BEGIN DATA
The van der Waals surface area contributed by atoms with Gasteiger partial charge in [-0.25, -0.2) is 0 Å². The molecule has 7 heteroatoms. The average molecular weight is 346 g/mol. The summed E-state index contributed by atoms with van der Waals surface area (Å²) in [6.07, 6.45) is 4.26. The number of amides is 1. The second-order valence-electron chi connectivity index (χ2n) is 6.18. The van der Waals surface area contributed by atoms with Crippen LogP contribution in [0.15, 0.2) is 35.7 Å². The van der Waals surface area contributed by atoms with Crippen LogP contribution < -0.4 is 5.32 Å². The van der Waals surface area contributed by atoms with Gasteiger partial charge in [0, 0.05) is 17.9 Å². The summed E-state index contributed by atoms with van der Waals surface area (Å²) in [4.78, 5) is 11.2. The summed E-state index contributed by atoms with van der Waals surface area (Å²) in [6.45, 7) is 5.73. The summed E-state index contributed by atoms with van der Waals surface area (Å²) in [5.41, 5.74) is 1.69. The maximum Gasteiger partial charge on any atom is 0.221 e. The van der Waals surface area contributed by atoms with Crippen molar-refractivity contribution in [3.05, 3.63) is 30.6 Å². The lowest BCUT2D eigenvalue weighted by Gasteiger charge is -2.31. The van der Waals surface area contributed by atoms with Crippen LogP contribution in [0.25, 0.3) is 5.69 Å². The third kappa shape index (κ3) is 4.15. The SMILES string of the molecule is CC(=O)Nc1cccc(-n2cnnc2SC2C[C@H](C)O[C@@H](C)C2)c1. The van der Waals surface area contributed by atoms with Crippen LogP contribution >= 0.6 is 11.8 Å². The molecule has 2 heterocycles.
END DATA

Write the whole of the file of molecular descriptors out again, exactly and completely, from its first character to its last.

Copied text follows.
The van der Waals surface area contributed by atoms with Gasteiger partial charge in [-0.25, -0.2) is 0 Å². The molecule has 7 heteroatoms. The average molecular weight is 346 g/mol. The summed E-state index contributed by atoms with van der Waals surface area (Å²) in [6.07, 6.45) is 4.26. The number of amides is 1. The second-order valence-electron chi connectivity index (χ2n) is 6.18. The van der Waals surface area contributed by atoms with Crippen LogP contribution in [0.15, 0.2) is 35.7 Å². The van der Waals surface area contributed by atoms with Crippen LogP contribution < -0.4 is 5.32 Å². The van der Waals surface area contributed by atoms with Gasteiger partial charge in [0, 0.05) is 17.9 Å². The summed E-state index contributed by atoms with van der Waals surface area (Å²) in [4.78, 5) is 11.2. The summed E-state index contributed by atoms with van der Waals surface area (Å²) in [6.45, 7) is 5.73. The summed E-state index contributed by atoms with van der Waals surface area (Å²) in [5.41, 5.74) is 1.69. The maximum Gasteiger partial charge on any atom is 0.221 e. The van der Waals surface area contributed by atoms with Crippen molar-refractivity contribution in [3.05, 3.63) is 30.6 Å². The lowest BCUT2D eigenvalue weighted by Gasteiger charge is -2.31. The van der Waals surface area contributed by atoms with Crippen LogP contribution in [0.25, 0.3) is 5.69 Å². The third kappa shape index (κ3) is 4.15. The SMILES string of the molecule is CC(=O)Nc1cccc(-n2cnnc2SC2C[C@H](C)O[C@@H](C)C2)c1. The van der Waals surface area contributed by atoms with Crippen LogP contribution >= 0.6 is 11.8 Å². The molecule has 2 heterocycles.